According to global real estate consultant JLL, property investors worldwide continued to demonstrate their confidence in global real estate markets throughout 2017, with investment in the final quarter hitting its highest level in three years.
Despite continued political concerns, real estate markets mirrored the global economic recovery with Q4 2017 volumes coming in at $228 billion, bringing full-year activity to $698 billion, six percent higher than 2016.
Both EMEA and APAC recorded a strong full-year performance, jumping 22% and 13% respectively, while the Americas saw volumes dip by 12% as investment in the U.S. continues to slip.
Although JLL acknowledged the market to be in an extended cycle, investor appetite for the sector has remained consistent. But JLL also reports the market is unlikely to see the same highs in 2018 as a relative lack of product combined with continued discipline are likely to cause the market to soften by five to 10 percent and finish around $650 billion.
Other global real estate capital markets Highlights by JLL include:
Global real estate transaction volumes for the fourth quarter of 2017 totaled $228 billion, 10% higher relative to the same period in 2016. This brings full-year volumes for 2017 to $698 billion, 6% above the total transacted in 2016.
EMEA closed the year on a high note as full-year volumes jumped by 22% to $300 billion, making it the most active global region. Asia Pacific followed suit with a 13% increase in activity, bringing the total for 2017 to a record high of $149 billion. In the Americas, annual investment dipped by 12% to $249 billion.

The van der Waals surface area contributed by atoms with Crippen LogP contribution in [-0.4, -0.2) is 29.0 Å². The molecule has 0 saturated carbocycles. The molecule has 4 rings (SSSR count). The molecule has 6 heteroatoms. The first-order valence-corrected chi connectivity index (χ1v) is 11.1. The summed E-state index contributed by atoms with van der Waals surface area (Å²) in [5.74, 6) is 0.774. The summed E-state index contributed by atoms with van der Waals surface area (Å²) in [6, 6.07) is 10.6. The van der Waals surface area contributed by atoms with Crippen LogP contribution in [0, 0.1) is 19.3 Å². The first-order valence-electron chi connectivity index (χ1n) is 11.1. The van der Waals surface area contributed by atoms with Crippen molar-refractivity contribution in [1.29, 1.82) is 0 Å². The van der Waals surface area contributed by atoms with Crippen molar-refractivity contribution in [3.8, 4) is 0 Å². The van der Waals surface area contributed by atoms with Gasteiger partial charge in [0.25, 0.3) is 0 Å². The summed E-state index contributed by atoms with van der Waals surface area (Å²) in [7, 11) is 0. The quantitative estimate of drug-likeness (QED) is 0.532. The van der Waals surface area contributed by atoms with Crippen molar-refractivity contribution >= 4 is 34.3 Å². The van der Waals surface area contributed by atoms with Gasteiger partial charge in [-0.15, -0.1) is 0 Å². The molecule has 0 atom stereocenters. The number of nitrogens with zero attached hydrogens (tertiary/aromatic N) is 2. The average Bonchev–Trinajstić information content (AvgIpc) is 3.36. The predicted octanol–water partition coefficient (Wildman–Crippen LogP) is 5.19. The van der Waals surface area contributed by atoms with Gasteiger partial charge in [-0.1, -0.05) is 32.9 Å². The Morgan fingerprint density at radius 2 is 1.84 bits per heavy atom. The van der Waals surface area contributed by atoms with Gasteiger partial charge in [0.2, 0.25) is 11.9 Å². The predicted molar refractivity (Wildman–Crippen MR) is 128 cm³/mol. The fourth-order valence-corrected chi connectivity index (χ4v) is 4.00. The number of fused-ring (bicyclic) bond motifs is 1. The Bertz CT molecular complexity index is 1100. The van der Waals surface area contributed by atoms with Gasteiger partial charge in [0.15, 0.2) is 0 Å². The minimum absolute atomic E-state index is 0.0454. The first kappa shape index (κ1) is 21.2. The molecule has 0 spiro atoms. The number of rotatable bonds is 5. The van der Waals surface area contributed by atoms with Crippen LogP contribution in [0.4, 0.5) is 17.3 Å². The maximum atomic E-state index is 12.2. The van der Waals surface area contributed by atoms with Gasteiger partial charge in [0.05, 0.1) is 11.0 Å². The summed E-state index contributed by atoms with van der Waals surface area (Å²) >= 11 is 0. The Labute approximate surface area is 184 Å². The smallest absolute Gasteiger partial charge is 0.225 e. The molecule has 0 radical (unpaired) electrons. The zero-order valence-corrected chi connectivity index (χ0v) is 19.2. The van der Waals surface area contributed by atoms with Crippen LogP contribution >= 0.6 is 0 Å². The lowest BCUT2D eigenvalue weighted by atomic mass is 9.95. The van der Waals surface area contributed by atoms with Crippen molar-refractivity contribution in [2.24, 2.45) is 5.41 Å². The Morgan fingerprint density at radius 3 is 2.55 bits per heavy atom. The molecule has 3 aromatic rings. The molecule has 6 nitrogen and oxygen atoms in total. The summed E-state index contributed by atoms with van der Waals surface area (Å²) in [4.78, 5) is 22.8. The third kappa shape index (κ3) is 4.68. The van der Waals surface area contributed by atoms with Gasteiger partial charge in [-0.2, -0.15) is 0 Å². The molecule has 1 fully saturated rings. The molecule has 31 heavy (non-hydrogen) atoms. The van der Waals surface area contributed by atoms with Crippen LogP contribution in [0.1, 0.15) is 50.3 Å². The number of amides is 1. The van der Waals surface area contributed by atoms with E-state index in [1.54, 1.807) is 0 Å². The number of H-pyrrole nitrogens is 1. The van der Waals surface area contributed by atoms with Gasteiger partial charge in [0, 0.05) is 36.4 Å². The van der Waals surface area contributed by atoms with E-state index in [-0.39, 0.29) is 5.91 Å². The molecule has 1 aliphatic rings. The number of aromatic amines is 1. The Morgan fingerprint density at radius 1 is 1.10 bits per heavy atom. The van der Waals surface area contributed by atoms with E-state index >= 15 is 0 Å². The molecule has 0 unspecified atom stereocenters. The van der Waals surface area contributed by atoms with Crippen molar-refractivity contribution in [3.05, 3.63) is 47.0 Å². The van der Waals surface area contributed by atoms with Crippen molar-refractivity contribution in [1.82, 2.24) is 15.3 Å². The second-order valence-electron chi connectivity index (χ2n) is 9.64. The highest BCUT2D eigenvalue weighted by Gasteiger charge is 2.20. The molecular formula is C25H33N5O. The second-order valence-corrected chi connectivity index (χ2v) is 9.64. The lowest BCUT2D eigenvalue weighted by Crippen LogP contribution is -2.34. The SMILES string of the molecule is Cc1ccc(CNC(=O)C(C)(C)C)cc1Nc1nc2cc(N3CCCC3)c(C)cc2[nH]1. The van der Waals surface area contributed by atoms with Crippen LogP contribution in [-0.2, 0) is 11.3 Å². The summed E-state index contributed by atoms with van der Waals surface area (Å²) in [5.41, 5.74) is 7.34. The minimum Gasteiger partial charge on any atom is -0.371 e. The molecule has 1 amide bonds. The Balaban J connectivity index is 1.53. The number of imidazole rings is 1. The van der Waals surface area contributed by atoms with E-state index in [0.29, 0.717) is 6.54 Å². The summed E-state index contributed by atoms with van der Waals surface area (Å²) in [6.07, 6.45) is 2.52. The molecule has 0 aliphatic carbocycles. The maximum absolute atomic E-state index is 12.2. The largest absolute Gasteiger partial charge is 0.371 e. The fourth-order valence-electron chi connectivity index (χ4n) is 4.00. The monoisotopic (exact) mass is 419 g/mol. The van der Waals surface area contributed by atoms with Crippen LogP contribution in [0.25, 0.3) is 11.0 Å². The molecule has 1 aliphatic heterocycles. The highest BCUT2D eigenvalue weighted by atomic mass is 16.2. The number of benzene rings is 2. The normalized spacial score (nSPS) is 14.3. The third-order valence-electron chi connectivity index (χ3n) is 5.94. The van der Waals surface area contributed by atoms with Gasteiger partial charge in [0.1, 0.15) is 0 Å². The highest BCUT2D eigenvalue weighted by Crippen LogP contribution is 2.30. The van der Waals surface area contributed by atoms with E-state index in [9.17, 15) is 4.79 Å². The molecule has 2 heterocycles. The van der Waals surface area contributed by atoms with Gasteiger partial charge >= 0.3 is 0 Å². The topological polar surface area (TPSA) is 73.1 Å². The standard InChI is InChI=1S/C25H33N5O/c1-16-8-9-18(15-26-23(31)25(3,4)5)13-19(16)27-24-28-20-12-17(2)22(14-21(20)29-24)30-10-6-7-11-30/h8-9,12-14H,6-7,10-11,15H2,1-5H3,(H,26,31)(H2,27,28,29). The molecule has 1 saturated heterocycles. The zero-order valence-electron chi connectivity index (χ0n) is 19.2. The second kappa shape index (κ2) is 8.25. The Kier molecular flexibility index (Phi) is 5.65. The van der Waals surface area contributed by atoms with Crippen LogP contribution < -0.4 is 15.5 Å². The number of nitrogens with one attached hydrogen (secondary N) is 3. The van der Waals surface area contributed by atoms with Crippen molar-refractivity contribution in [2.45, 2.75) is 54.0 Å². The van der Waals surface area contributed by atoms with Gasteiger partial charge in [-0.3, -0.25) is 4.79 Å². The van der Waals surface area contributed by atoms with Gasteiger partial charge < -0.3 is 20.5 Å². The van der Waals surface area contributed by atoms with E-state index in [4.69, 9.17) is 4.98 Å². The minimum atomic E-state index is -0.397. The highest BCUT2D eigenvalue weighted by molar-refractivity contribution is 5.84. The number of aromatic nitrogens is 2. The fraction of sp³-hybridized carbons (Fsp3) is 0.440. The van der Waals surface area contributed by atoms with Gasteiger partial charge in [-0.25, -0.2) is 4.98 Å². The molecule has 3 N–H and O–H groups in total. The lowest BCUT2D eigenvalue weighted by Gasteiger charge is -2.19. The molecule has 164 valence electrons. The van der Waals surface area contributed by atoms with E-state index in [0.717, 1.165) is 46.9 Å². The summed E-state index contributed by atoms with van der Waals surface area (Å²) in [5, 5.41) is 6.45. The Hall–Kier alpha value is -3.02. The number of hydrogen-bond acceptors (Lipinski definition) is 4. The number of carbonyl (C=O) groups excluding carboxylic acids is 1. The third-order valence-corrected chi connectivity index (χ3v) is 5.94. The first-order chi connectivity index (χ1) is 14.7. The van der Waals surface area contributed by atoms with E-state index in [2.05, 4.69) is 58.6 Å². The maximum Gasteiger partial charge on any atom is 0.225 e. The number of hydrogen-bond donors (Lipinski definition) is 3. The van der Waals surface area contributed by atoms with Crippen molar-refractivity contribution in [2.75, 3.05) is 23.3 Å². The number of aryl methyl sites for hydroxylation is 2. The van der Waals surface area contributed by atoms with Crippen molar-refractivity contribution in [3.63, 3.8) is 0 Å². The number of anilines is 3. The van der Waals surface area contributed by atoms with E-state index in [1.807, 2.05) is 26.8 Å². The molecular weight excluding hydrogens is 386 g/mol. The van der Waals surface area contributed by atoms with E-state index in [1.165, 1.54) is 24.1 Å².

Foreign investors continue to favor London as the British capital led all cities in attracting cross border investment in 2017. Capital from Hong Kong represented nearly 41% of all foreign inflows to London in 2017, up from 17% the year before, says JLL.
Capping off what has been an exceptional year for the industrial sector, with volumes up 38% from 2016, the fourth quarter saw the closure of CIC's $14.3 billion acquisition of Logicor, a pan European portfolio of industrial assets.
U.S. multifamily investment maintained its momentum as volumes reached nearly $41 billion in the fourth quarter says JLL. Annual activity fell to just shy of $140 billion, about 8% lower than the record-breaking total seen in 2016, as the sector faces the potential for near-term supply risk with many urban submarkets continuing to digest elevated deliveries.
Global real estate markets continued their strong performance in 2017. While yields in many global markets are at record lows, healthy cash flow fundamentals have underpinned pricing. Though global markets remain liquid, the relative lack of product combined with continued investor discipline are likely to limit further growth in investment in 2018. Given this, JLL expects global investment volumes in 2018 to soften by 5%-10%, to around $650 billion.
According to American Institute of Architects, despite labor shortages and rising material costs that continue to impact the construction sector, construction spending for nonresidential buildings in the U.S. is projected to increase 4% this year and continue at that pace of growth through 2019.
U.S. builder confidence in the single-family 55+ housing market remained strong in the fourth quarter of 2017 with a reading of 71, up 12 points from the previous quarter. This is the highest reading since the inception of the index in 2008.
The National Association of Home Builders reported this past week their NAHB Remodeling Market Index posted a reading of 60 in the fourth quarter of 2017, up three points from the previous quarter and only the second time since 2001 the reading has reached 60.
According to a Zillow, U.S. homebuyers paid more than the asking price in nearly one quarter (24 percent) of U.S. home sales in 2017, netting sellers an additional $7,000 each. Five years ago, 17.8 percent of final sale prices were higher than the asking price.
According to Zillow, the total value of all homes in the United States in early January 2018 is now $31.8 trillion after gaining $2 trillion in 2017. The cumulative value of the U.S. housing market grew at its fastest annual pace.